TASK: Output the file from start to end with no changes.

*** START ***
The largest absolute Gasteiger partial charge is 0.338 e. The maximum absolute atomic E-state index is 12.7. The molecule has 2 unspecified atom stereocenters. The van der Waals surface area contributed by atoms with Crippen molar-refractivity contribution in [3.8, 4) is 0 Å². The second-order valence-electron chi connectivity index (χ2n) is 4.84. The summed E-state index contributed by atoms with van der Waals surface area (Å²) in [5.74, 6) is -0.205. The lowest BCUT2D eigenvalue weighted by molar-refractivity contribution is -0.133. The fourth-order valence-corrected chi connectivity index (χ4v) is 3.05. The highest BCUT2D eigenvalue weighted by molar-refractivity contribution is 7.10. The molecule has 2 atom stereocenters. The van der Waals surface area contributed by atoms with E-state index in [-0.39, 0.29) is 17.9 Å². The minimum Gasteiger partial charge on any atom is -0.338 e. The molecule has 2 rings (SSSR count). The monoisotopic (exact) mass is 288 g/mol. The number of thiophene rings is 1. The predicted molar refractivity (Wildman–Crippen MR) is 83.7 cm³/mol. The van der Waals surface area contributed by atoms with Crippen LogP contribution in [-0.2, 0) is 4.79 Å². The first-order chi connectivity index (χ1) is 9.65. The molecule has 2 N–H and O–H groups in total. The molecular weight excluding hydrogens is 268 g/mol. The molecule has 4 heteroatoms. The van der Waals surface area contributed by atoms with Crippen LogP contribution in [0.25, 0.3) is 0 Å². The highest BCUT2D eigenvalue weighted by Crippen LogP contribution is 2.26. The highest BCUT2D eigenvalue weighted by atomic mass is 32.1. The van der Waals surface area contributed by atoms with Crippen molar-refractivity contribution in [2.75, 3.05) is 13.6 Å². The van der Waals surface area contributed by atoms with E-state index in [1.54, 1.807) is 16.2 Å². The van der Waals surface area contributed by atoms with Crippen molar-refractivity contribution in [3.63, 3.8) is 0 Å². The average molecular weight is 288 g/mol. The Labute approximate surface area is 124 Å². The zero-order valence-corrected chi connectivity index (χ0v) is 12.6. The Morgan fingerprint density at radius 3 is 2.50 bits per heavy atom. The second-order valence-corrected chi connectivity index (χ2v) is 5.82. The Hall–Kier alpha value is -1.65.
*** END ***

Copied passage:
The largest absolute Gasteiger partial charge is 0.338 e. The maximum absolute atomic E-state index is 12.7. The molecule has 2 unspecified atom stereocenters. The van der Waals surface area contributed by atoms with Crippen molar-refractivity contribution in [3.8, 4) is 0 Å². The second-order valence-electron chi connectivity index (χ2n) is 4.84. The summed E-state index contributed by atoms with van der Waals surface area (Å²) in [5.74, 6) is -0.205. The lowest BCUT2D eigenvalue weighted by molar-refractivity contribution is -0.133. The fourth-order valence-corrected chi connectivity index (χ4v) is 3.05. The highest BCUT2D eigenvalue weighted by molar-refractivity contribution is 7.10. The molecule has 2 atom stereocenters. The van der Waals surface area contributed by atoms with E-state index in [-0.39, 0.29) is 17.9 Å². The minimum Gasteiger partial charge on any atom is -0.338 e. The molecule has 2 rings (SSSR count). The monoisotopic (exact) mass is 288 g/mol. The number of thiophene rings is 1. The predicted molar refractivity (Wildman–Crippen MR) is 83.7 cm³/mol. The van der Waals surface area contributed by atoms with Crippen LogP contribution in [-0.2, 0) is 4.79 Å². The first-order chi connectivity index (χ1) is 9.65. The molecule has 2 N–H and O–H groups in total. The molecular weight excluding hydrogens is 268 g/mol. The molecule has 4 heteroatoms. The van der Waals surface area contributed by atoms with Crippen LogP contribution in [0.25, 0.3) is 0 Å². The highest BCUT2D eigenvalue weighted by Crippen LogP contribution is 2.26. The highest BCUT2D eigenvalue weighted by atomic mass is 32.1. The van der Waals surface area contributed by atoms with Crippen molar-refractivity contribution in [2.75, 3.05) is 13.6 Å². The van der Waals surface area contributed by atoms with E-state index in [1.54, 1.807) is 16.2 Å². The van der Waals surface area contributed by atoms with Crippen molar-refractivity contribution in [3.63, 3.8) is 0 Å². The average molecular weight is 288 g/mol. The Labute approximate surface area is 124 Å². The zero-order valence-corrected chi connectivity index (χ0v) is 12.6. The Morgan fingerprint density at radius 3 is 2.50 bits per heavy atom. The second-order valence-corrected chi connectivity index (χ2v) is 5.82. The Hall–Kier alpha value is -1.65.